Population Genetics and Evolutionary Processes
Selected Lecture Topics in Biology
Selected Laboratory Topics in Biology
Undergraduate Seminar
Internship in the Biological Sciences
Individual Research
Senior Thesis
Principles of Inorganic Chemistry
Quantitative Analysis
Organic Chemistry I
Organic Chemistry II
Organic Chemistry Laboratory
Physical Chemistry II
Biophysical Chemistry
Instrumental Methods
Principles of Biochemistry I
Principles of Biochemistry II
Biochemistry Laboratory
Environmental Chemistry
Undergraduate Seminar
Individual Research
Environmental Geology
Environmental Geology Laboratory
Introductory Topics in Geology
Volcanology
Mineralogy
Igneous and Metamorphic Petrology
Geology of Ore Deposits
Structural Geology
Geomorphology
Geochemistry
Anchorage Field Studies
Kenai Peninsula Field Studies
Geologic Field Studies
Sedimentology
Stratigraphy
Sedimentary Petrology Laboratory
Sedimentology and Stratigraphy
Glacial and Quaternary Geology
Permafrost
Geoarchaeology
Environmental Geochemistry
Environmental Geophysics
Geologic Field Methods
Alaskan Field Investigations
Geologic Field Investigations
Advanced Topics in Geology
Geology Seminar
Geology Internship
Student Research
Senior Thesis
Life on Earth
Concepts and Processes: Natural Sciences
Microbial Biology
Experiential Learning: Microbial Biology
Microbial Physiology
Pathogenic Microbiology
Experiential Learning: Pathogenic Microbiology
Microbial Diversity
Microbial Ecology
Microbial Biotechnology
Microbial Genetics
Experiential Learning: Microbial Ecology
Geomicrobiology
Basic Physics I
and Basic Physics I Laboratory *
General Physics I
and General Physics I Laboratory
Basic Physics II
and Basic Physics II Laboratory *
General Physics II
and General Physics II Laboratory
Modern Physics
Math and Computational Skills
Complete a minimum of 15 credits from the following:
Computer Programming (Languages Vary)
Java Programming
Visual Basic .NET Programming
Computer Programming I
Object-Oriented Programming I
Data Structures and Algorithms
Automata, Algorithms and Complexity
Database Systems
Computer Graphics
Artificial Intelligence
Evolutionary Computing
Geodesy and Map Projections
Image Analysis
GIS and Remote Sensing for Natural Resources
Coastal Mapping
Spatial Data Management
Spatial Analysis
Calculus I
Calculus II
Calculus III
Introduction to Discrete Mathematics
Fundamentals of Mathematics
Ordinary Differential Equations
Introduction to Abstract Algebra
Introduction to Geometries
Discrete Methods
Linear Algebra
Analysis of Several Variables
Introduction to Real Analysis
Stochastic Processes
Mathematical Statistics I
Mathematical Statistics II
Introduction to Complex Analysis
Partial Differential Equations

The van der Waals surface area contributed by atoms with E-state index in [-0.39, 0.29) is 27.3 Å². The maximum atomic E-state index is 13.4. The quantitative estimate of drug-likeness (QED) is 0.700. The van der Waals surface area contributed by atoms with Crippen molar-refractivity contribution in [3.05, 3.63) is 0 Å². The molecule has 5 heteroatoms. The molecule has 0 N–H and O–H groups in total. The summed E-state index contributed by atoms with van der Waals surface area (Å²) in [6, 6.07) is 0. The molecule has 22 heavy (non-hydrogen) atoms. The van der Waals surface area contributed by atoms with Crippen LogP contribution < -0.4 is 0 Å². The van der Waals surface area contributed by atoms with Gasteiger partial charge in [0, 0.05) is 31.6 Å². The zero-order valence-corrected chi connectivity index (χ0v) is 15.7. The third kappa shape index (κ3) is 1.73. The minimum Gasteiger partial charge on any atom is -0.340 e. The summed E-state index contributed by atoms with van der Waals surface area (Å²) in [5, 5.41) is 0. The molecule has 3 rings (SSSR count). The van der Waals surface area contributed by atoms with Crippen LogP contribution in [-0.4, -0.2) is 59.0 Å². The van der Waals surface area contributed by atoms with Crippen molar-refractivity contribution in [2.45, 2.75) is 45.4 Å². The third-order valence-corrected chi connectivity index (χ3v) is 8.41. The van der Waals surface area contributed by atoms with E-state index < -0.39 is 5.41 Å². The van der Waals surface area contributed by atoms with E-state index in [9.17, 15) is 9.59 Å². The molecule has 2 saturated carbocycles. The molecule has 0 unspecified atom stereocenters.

Applied Statistics for the Sciences
Probability and Statistics
Intermediate Statistics for the Sciences
Scientific Sampling
Regression Analysis
Analysis of Variance
Time Series Analysis
Multivariate Statistics
Selected Topics in Statistics
Social Sciences
Complete a minimum of 9 credits from the following:
Introduction to Anthropology
Cultural Anthropology
Biological Anthropology
Native North Americans
Applied Anthropology
Evolution of Humans and Disease
Introduction to Civic Engagement
Special Topics in Civic Engagement
Principles of Macroeconomics
Principles of Microeconomics
Environmental Economics and Policy
The Economy of Alaska
Intermediate Microeconomics
Intermediate Macroeconomics
Natural Resource Economics
Environmental Ethics
Environmental Planning and Problem Solving
Topics in Environment and Society
Local Places/Global Regions: An Introduction to Geography
People, Places, and Ecosystems
Introduction to Sociology
Environmental Sociology
Total Credits80
*

Students cannot get credit for both PHYS A123/PHYS A123L and PHYS A211/PHYS A211L or PHYS A124/PHYS A124L and PHYS A212/PHYS A212L

Pre-Health Professions Option

BIOL A108Principles and Methods in Biology6
CHEM A105
A105L
General Chemistry I
and General Chemistry I Laboratory
4
CHEM A106
A106L
General Chemistry II
and General Chemistry II Laboratory
4
PHYS A123
A123L
Basic Physics I
and Basic Physics I Laboratory
4
PHYS A124
A124L
Basic Physics II
and Basic Physics II Laboratory
4
Complete 58 credits of degree electives, of which a minimum of 32 must be upper division, from the following course lists:58
Natural Sciences
Complete a minimum of 24 credits from the following:
Human Anatomy and Physiology I
Human Anatomy and Physiology II
Introduction to Complexity
Introductory Microbiology for Health Sciences
Microbial Biology
and Experiential Learning: Microbial Biology
Fundamentals of Cell Biology
Experiential Learning: Cell Biology and Genetics
Principles of Genetics
Principles of Animal Physiology
Experiential Learning: Animal Physiology
Vertebrate Biology
Experiential Learning: Vertebrate Biology
Experiential Learning: Microscopical Tissue Technique